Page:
A mother’s bid to help others struggling with addiction has gone viral, after she shared harrowing before and after photos on her Facebook page urging others to seek help. Melissa Lee Matos, of West Virginia, wrote in an accompanying post that she had never intended to share the photos, but felt moved to because of friends who she felt needed to see it.
“It goes beyond what my words can accomplish,” Matos wrote in the July 14 post. “This is by far, the most raw thing I have shared with the world. Please read. Please share.”
Matos revealed that she has been in recovery for nearly a year and a half, but the period of her life before then was riddled with nights of overdoses and spending every cent she had on drugs to get high.
“This is what I looked like, daily, for years,” she wrote, alongside photos of her with a scabbed face. “This is what my husband dealt with. This is what my little girls walked in on. This is what my family and friends saw, on the rare occasions I left the house. I was SICK. I was DYING. I was so far gone I thought I could NEVER recover. I was so lost I couldn’t imagine a life without using. I just wanted to die. I didn’t realize I was hardly alive.”
While the post does not reveal what moved her to seek help for her addiction, her Facebook page lists freelance writer and social advocate at RecoverMe as her occupation. Near the end of her post, which has been shared almost 50,000 times, Matos lists her number and email address for others who need help.
“If you are currently in active addiction, this is my plea to you. Look at these pictures. Images of a dead girl. A needle junkie with a habit so fierce she spent days and nights in a self-induced coma on her bathroom floor,” Matos wrote. “A girl who would spend every cent on dope and forget she had kids to feed and take care of. A girl who lost every single thing she ever had. A girl who was so sick she thought she would never ever find a way out, until she did.”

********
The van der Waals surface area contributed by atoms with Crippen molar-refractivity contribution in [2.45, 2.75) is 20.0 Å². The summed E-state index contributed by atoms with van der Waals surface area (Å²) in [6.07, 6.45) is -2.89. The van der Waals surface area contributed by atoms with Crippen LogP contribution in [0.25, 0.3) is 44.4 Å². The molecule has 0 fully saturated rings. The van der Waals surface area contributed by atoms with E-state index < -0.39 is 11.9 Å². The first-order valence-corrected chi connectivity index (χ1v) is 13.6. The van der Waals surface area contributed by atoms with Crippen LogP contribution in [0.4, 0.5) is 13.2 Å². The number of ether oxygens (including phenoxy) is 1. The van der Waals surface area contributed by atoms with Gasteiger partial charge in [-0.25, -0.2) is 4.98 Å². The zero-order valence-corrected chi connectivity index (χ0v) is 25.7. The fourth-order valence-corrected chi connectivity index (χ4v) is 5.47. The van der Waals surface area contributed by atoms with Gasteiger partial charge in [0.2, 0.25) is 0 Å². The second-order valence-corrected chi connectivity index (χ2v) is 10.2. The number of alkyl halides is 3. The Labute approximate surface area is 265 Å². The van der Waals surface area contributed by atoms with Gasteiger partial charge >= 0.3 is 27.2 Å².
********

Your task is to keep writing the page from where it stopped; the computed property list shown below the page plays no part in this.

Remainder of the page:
More than 14,500 people commented on her photos, with many thanking her for her courage to speak out on addiction and her struggles with it. In a follow up post, Matos expressed gratitude for the amount of people who have reached out and thanked her for sharing the photos.
“I did this in the hopes of even getting one person to reach out, and the fact that hundreds of you have trusted me and my story enough to message me fills me with more hope and love than I can explain,” she wrote. “Thank you for letting me share my story. I love you all. We can do this together! Never lose hope!!”
The overdose death rate in West Virginia outpaces other states in the country, with a Feb. 13 analysis revealing at least 818 people in the state died of drug overdoses in 2016. According to the Centers for Disease Control and Prevention (CDC), West Virginia’s drug overdose death rate was about 41.5 cases per 100,000 in 2015. The next highest states were New Hampshire and Kentucky. Overall, opioids killed more than 33,000 people in the United States in 2015.